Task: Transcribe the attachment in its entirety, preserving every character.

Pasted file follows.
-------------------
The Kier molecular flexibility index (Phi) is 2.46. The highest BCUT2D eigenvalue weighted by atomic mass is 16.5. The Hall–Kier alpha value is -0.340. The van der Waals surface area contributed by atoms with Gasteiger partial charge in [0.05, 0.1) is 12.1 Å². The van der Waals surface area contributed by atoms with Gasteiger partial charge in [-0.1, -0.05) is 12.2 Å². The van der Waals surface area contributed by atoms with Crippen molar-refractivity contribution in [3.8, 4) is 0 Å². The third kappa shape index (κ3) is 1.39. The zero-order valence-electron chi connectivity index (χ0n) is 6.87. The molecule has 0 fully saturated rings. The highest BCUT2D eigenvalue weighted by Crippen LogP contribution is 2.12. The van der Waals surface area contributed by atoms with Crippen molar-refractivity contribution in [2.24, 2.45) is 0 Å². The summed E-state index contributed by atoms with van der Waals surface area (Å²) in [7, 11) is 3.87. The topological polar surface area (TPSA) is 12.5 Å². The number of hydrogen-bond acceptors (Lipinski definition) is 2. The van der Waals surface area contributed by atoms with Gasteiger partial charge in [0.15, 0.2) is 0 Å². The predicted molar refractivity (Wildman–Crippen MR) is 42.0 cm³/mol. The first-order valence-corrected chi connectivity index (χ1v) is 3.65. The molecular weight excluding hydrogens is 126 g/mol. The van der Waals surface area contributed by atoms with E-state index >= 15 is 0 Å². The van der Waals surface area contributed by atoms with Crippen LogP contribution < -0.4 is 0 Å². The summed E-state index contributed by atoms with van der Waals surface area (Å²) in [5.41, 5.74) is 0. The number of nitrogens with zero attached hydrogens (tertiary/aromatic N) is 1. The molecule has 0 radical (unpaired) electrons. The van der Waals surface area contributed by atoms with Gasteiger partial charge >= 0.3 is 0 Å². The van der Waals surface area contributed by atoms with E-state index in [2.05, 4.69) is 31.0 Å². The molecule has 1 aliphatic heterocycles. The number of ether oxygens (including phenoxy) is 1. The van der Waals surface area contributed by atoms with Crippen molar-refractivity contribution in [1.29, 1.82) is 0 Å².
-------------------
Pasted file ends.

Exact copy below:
The Kier molecular flexibility index (Phi) is 2.46. The highest BCUT2D eigenvalue weighted by atomic mass is 16.5. The Hall–Kier alpha value is -0.340. The van der Waals surface area contributed by atoms with Gasteiger partial charge in [0.05, 0.1) is 12.1 Å². The van der Waals surface area contributed by atoms with Gasteiger partial charge in [-0.1, -0.05) is 12.2 Å². The van der Waals surface area contributed by atoms with Crippen molar-refractivity contribution in [3.8, 4) is 0 Å². The third kappa shape index (κ3) is 1.39. The zero-order valence-electron chi connectivity index (χ0n) is 6.87. The molecule has 0 fully saturated rings. The highest BCUT2D eigenvalue weighted by Crippen LogP contribution is 2.12. The van der Waals surface area contributed by atoms with Crippen molar-refractivity contribution in [2.24, 2.45) is 0 Å². The summed E-state index contributed by atoms with van der Waals surface area (Å²) in [7, 11) is 3.87. The topological polar surface area (TPSA) is 12.5 Å². The number of hydrogen-bond acceptors (Lipinski definition) is 2. The van der Waals surface area contributed by atoms with Gasteiger partial charge in [0.15, 0.2) is 0 Å². The predicted molar refractivity (Wildman–Crippen MR) is 42.0 cm³/mol. The first-order valence-corrected chi connectivity index (χ1v) is 3.65. The molecular weight excluding hydrogens is 126 g/mol. The van der Waals surface area contributed by atoms with E-state index >= 15 is 0 Å². The van der Waals surface area contributed by atoms with Crippen LogP contribution < -0.4 is 0 Å². The summed E-state index contributed by atoms with van der Waals surface area (Å²) in [5.41, 5.74) is 0. The number of nitrogens with zero attached hydrogens (tertiary/aromatic N) is 1. The molecule has 0 radical (unpaired) electrons. The van der Waals surface area contributed by atoms with Gasteiger partial charge >= 0.3 is 0 Å². The van der Waals surface area contributed by atoms with E-state index in [2.05, 4.69) is 31.0 Å². The molecule has 1 aliphatic heterocycles. The number of ether oxygens (including phenoxy) is 1. The van der Waals surface area contributed by atoms with Crippen molar-refractivity contribution in [1.29, 1.82) is 0 Å².